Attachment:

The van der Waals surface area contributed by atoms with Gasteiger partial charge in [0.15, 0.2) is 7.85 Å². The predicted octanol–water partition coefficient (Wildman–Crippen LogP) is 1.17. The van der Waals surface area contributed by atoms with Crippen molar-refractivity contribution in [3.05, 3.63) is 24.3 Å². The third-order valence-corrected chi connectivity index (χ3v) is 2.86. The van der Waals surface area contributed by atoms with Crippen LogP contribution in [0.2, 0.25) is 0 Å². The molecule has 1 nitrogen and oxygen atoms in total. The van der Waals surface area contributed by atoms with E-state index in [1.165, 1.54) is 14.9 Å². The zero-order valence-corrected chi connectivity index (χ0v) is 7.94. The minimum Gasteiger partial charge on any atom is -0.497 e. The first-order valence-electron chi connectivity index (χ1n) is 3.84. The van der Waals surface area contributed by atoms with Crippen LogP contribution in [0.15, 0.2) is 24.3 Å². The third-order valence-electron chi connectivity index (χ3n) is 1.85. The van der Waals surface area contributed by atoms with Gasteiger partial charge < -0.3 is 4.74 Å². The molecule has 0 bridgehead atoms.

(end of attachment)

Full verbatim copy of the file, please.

The van der Waals surface area contributed by atoms with Gasteiger partial charge in [0.15, 0.2) is 7.85 Å². The predicted octanol–water partition coefficient (Wildman–Crippen LogP) is 1.17. The van der Waals surface area contributed by atoms with Crippen molar-refractivity contribution in [3.05, 3.63) is 24.3 Å². The third-order valence-corrected chi connectivity index (χ3v) is 2.86. The van der Waals surface area contributed by atoms with Crippen LogP contribution in [0.2, 0.25) is 0 Å². The molecule has 1 nitrogen and oxygen atoms in total. The van der Waals surface area contributed by atoms with E-state index in [1.165, 1.54) is 14.9 Å². The zero-order valence-corrected chi connectivity index (χ0v) is 7.94. The minimum Gasteiger partial charge on any atom is -0.497 e. The first-order valence-electron chi connectivity index (χ1n) is 3.84. The van der Waals surface area contributed by atoms with Crippen LogP contribution in [0.15, 0.2) is 24.3 Å². The third-order valence-electron chi connectivity index (χ3n) is 1.85. The van der Waals surface area contributed by atoms with Gasteiger partial charge < -0.3 is 4.74 Å². The molecule has 0 bridgehead atoms.